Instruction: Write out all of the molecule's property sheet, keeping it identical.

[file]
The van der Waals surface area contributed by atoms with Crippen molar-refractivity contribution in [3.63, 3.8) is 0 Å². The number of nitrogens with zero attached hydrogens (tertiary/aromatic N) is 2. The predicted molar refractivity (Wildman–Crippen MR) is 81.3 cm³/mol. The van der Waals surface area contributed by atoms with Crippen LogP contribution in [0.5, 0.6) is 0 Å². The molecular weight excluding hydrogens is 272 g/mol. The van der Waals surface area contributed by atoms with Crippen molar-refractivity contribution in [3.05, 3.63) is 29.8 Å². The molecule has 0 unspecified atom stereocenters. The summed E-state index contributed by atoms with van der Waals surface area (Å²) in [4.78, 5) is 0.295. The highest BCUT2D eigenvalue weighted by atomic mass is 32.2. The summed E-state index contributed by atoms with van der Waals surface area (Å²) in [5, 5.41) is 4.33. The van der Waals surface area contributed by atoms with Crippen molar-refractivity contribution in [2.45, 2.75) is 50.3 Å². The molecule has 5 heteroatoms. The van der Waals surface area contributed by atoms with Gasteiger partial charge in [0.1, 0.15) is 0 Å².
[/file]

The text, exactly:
The van der Waals surface area contributed by atoms with Crippen molar-refractivity contribution in [3.63, 3.8) is 0 Å². The number of nitrogens with zero attached hydrogens (tertiary/aromatic N) is 2. The predicted molar refractivity (Wildman–Crippen MR) is 81.3 cm³/mol. The van der Waals surface area contributed by atoms with Crippen LogP contribution in [0.5, 0.6) is 0 Å². The molecular weight excluding hydrogens is 272 g/mol. The van der Waals surface area contributed by atoms with Crippen molar-refractivity contribution in [3.05, 3.63) is 29.8 Å². The molecule has 0 unspecified atom stereocenters. The summed E-state index contributed by atoms with van der Waals surface area (Å²) in [4.78, 5) is 0.295. The highest BCUT2D eigenvalue weighted by atomic mass is 32.2. The summed E-state index contributed by atoms with van der Waals surface area (Å²) in [5, 5.41) is 4.33. The van der Waals surface area contributed by atoms with Crippen molar-refractivity contribution in [2.45, 2.75) is 50.3 Å². The molecule has 5 heteroatoms. The van der Waals surface area contributed by atoms with Gasteiger partial charge in [0.1, 0.15) is 0 Å².